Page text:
Sadly, the number is significantly lower than the number I was estimating based on the percentage of total plug-in sales that the Bolt EV represented. Oddly, it seems like that percentage is consistent. However, the overall plug-in sales for May 2017 won't be as high as I was predicting based on the increase from the May 2016 sales. I was really hoping that we would continue the trend of increasing plug-in sales, but it looks like we've plateaued... most likely until the Model 3 deliveries start.

Another star of this sales report is the Prius Prime. Again, where were these buyers seven years ago when GM first released what is still a superior Prius Prime? Coincidentally, I actually saw a MY 2010 Volt on the road today. :)
 

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Regarding sales, with expanded state sales, Bolt numbers are not encouraging, nor are Volt sales, now that we are in prime car buying weather/months. Prius Prime will probably clean Volt's clock in May and from now on. A recent Motor Trend evaluation is not encouraging, in light of expanded competition hitting the market this year. I hope the '18 Volt has some mid-cycle tech incentives, such as improved range or DC charging. Otherwise sales will remain flat to declining until a replacement appears.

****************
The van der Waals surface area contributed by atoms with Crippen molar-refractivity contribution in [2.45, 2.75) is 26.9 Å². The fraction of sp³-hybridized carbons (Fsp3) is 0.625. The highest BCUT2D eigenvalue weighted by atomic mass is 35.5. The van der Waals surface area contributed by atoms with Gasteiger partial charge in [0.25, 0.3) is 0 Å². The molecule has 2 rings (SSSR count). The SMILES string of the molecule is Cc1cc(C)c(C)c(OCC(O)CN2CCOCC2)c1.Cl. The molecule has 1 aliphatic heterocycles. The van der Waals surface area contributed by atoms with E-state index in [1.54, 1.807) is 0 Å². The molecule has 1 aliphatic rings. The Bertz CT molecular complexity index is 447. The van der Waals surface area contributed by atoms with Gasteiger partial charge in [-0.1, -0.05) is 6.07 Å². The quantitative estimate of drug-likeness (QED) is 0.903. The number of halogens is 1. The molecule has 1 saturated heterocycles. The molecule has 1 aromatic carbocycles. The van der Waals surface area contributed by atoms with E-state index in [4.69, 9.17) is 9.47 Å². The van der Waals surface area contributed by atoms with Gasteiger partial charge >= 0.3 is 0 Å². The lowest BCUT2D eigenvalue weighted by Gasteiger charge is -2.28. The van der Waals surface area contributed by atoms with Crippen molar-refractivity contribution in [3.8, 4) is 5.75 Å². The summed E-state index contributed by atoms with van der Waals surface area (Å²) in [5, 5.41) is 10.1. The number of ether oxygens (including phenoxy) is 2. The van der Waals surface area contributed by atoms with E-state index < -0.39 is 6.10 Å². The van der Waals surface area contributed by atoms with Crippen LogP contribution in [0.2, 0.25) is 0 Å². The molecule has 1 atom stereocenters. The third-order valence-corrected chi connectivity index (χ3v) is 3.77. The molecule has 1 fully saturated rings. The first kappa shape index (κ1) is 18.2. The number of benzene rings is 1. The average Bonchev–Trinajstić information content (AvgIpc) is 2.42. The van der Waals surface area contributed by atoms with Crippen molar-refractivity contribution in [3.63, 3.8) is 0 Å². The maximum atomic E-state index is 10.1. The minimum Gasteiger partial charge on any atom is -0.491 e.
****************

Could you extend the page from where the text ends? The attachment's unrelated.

I don't know that the Prime is going massively to outsell the Volt. It'll outsell it, but the Prime is a cannibal and a pretty easy conversion of a lot of Prius buyers.

Also, I wouldn't yet judge the Bolt's sales. There are hundreds of thousands of reservations by BEV enthusiasts tied up by the Model 3. Only once the production Model 3 is released will people be ready to make a real decision.